Fittingly, those visiting her grave brought roses…

The cemetery was laid out much like a randomly plotted city.  There were winding cobblestone roads marked with street signs.

In a number of strategic locations there were “roadmaps” to assist in the location of gravesites.

This “city” is also the final resting place of Modigliani, Molière, and Jim Morrison.

The “notable” M’s

We didn’t look for Modigliani’s or Molière’s graves, but we did seek out Jim Morrison’s.  I also expected somewhat of a spectacle for his grave.  But it was even more simple than Edith Piaf’s.  His was, however, surrounded by a low fence to keep his fans from getting too close.

Nearby trees and light standards have been turned into message boards of a sort for those who come to visit.

Even the wads of gum stuck to the tree have messages written on them.

There is no shortage of beautiful art or architecture in this city within a city.

As it was late fall, the leaves had mostly turned color and many had fallen.

Those that remained in the trees lining the cobbled streets made the place just a little bit golden, and a whole lot beautiful.

This trailing vine was hanging on to its smashing color and looking mighty fashionable as it decorated a grave largely forgotten over time…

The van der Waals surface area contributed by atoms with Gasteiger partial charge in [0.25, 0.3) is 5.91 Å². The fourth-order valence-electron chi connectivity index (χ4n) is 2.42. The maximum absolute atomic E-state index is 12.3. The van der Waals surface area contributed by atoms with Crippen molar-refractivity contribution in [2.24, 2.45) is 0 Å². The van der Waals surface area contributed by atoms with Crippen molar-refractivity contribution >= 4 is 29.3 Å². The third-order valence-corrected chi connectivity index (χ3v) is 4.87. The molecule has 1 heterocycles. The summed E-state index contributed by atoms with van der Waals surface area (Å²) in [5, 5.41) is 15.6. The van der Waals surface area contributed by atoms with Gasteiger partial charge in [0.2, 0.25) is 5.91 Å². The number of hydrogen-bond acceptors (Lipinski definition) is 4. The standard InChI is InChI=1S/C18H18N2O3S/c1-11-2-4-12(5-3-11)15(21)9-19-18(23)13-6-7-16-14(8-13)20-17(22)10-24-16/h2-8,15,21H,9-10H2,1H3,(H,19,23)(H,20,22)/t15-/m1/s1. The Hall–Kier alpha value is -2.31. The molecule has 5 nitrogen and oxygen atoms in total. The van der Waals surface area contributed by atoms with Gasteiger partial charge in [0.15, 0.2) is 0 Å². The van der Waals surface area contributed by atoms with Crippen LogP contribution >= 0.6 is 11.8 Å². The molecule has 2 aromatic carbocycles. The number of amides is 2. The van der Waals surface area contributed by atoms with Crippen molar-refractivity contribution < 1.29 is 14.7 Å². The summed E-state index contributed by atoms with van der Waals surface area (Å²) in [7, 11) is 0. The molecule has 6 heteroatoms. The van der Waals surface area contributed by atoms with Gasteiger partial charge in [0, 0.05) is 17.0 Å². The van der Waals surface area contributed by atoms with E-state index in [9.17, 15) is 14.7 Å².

While it was not in the least a creepy place, I don’t think I’d want to be there during the night time.  But if you ever are lucky enough to get to go to Paris, add “visit the Cimetière du Père Lachaise” to your “must do” list.

La Vie En Rose

“Go to Paris” has never made it to The List of Fifty.  In fact, historically speaking, I’ve never much wanted to go to France at all, despite having studied the language (la langue d’amour) for four years in high school.

But I am SOOOOOO excited to be going!  My friend Abner (same friend of the Timbuktu/West Africa adventure) and I decided we wanted to go on a trip to a place where we could drink the water, not have to take malaria meds, and leave the sleeping bags and mosquito nets at home.  We wanted to eat bread and drink wine, and listen to music while sipping coffee in street cafes, and cross bridges and take pictures of loveliness.  And Paris just seemed like the exact right place to do it!  PLUUUUSS, being late fall, it should be nice and chilly and maybe drizzly and rainy and gray and perfect for taking moody Fronchy photos!  🙂

ALSO, ever since I read about the catacombs under the streets, I decided I needed to see them, if ever I went to Paris.  Other things I am hoping to see?  La Tour Eiffel, l’Arc de Triomphe, the gardens of Versailles, Notre Dame, and I would love to cross all 23 bridges.  I am sure that a week will not be long enough to completely explore the city, but it will be long enough to get a feel for what life in Paris is like.  However, no matter what we do or do not do, if this song ever plays anywhere where I can hear it while I am there, I will consider my trip complete!